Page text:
If you would have told me in January that I would read two books this year that were set in graveyards and featured talking ghosts, I would have told you you're crazy. But, here we are. And, you know what? Both such books have been among my favorites.

I didn't intend to read this. Unlike most avid readers, I'm finding out, I had never heard of Neil Gaiman. But, I truly believe sometimes books pick us. I was picking up a gift for a departing co-worker and one of my favorite Spokane stores (Atticus is part coffee shop, part wine store, part book store). My two boys were with me and they're not all that patient in a store that doesn't have video games. So, I was rushing through the shelves and trying to keep them from strangling each other in public when I saw several Gaiman books. I figured if they had more than one, they must be fans. I picked up this one first, read the back and was intrigued. Normally, I'd open the book and read a page, just to see if I like the writer's style, etc. But, I didn't have time, so I grabbed it and took it to the register. There, the kindly bearded man asked if I'd ever read Gaiman before. I said know and - I shit you not - the man got a twinkle in his eye. He told me this was a "good start" and that he and his wife went to Europe and visited the graveyard where this story takes place. I knew I picked a good one.

So, what is it that grabbed my attention? The synopsis on the back. The Graveyard Book describes itself as an "ingenious and captivating reimagining of Rudyard Kipling's The Jungle Book" but, in this story, Mowgli is a boy named Bod and he's raised by ghosts, not by animals. Sounds weird, right? But, it totally works.

That's how the story begins. The prose is simple and haunting and, even though I read these lines at a swimming pool crowded with kids, I was instantly sucked into the darkness. A man named Jack kills a family, but a toddler sneaks away. The man tries to pursue him, but the curious boy toddles into the graveyard and the ghosts there decide to raise him and protect him from the man whose work clearly is not done. We follow along as the boy they name Nobody - Bod for short - grows up in this mystical world.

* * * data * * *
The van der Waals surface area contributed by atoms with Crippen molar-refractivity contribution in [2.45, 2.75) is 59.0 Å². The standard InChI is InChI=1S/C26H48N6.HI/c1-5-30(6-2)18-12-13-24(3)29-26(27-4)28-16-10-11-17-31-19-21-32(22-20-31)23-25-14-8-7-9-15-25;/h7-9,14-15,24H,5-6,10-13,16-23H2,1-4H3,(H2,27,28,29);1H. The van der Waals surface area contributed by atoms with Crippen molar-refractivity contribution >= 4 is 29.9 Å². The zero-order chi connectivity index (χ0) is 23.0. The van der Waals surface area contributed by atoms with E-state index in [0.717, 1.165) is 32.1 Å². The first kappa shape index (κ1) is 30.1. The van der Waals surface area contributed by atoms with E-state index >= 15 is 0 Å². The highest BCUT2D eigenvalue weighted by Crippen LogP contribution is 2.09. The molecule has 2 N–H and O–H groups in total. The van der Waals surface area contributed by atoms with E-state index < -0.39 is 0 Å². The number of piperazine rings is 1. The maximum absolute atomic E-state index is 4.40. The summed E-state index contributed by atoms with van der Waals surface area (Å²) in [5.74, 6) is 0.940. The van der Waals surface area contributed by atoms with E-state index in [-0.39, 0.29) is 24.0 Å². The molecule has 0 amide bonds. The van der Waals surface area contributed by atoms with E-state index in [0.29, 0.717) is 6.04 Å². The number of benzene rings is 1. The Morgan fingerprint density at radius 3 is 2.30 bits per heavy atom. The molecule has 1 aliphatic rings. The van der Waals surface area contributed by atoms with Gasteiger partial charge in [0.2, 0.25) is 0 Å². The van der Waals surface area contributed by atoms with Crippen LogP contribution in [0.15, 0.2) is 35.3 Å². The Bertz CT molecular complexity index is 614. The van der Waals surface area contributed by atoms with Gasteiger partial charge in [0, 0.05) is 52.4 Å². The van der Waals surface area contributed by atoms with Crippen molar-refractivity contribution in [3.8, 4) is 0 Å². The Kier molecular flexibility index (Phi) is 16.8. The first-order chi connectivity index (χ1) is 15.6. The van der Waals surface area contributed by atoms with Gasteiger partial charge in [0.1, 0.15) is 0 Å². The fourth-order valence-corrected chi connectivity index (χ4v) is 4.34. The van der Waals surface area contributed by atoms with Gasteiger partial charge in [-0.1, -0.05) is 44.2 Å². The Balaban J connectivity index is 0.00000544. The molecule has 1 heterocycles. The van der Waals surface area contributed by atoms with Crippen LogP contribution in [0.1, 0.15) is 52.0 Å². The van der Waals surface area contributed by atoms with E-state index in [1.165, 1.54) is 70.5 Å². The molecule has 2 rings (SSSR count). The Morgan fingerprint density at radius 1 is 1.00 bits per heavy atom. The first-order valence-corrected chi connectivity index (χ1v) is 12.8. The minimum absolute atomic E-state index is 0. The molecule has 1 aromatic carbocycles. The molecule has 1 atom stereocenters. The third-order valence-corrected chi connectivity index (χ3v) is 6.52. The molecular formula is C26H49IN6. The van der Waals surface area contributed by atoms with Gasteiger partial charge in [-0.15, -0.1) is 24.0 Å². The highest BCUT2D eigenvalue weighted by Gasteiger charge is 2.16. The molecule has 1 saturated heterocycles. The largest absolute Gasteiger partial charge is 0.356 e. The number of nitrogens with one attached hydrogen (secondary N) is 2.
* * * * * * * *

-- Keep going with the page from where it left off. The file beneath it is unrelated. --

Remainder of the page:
Because there are teachers in the graveyard, Bod learns to read and write. Eventually, he goes into the human world and even goes to school. But, that public immersion throws his life again into chaos, as the forces that set out to destroy his family realize they have the chance to finish the job with him. It is then where Bod is able to use all the gifts he's learned from the ghosts to protect himself and the future. 

Like The Jungle Book, you watch Bod grow up and realize that he will have to leave the graveyard and live his life. And it fills you with such a sense of hope to watch this young man set off into the world.

This is the kind of book you get so absorbed it, you find yourself blocking out the world completely. You have to blink a few times to focus back on the world around you. There aren't many of these out there, so when you find them, you want to tell the world.

I have no doubt I'm not doing this book justice. But, if you can willfully suspend your disbelief, it's a consuming and magical tale. And, as the guy at Atticus told me, it's a good start; there's absolutely more Gaiman in my future.

As soon as I started reading it, I thought back to book #10 that I read this year, Lincoln in the Bardo. Also set in a graveyard, it shares perspective on life from the dead. I'm not the only reader of both to draw parallels between the two, but I have yet to see George Saunders reference this book as an inspiration for his. If you've read Bardo and liked it, you'll like this; the biggest difference here is that it's not told from the ghosts' perspective - it's told by an outside narrator. For that reason, I find it more accessible for a casual read - and, easier to lose yourself in it.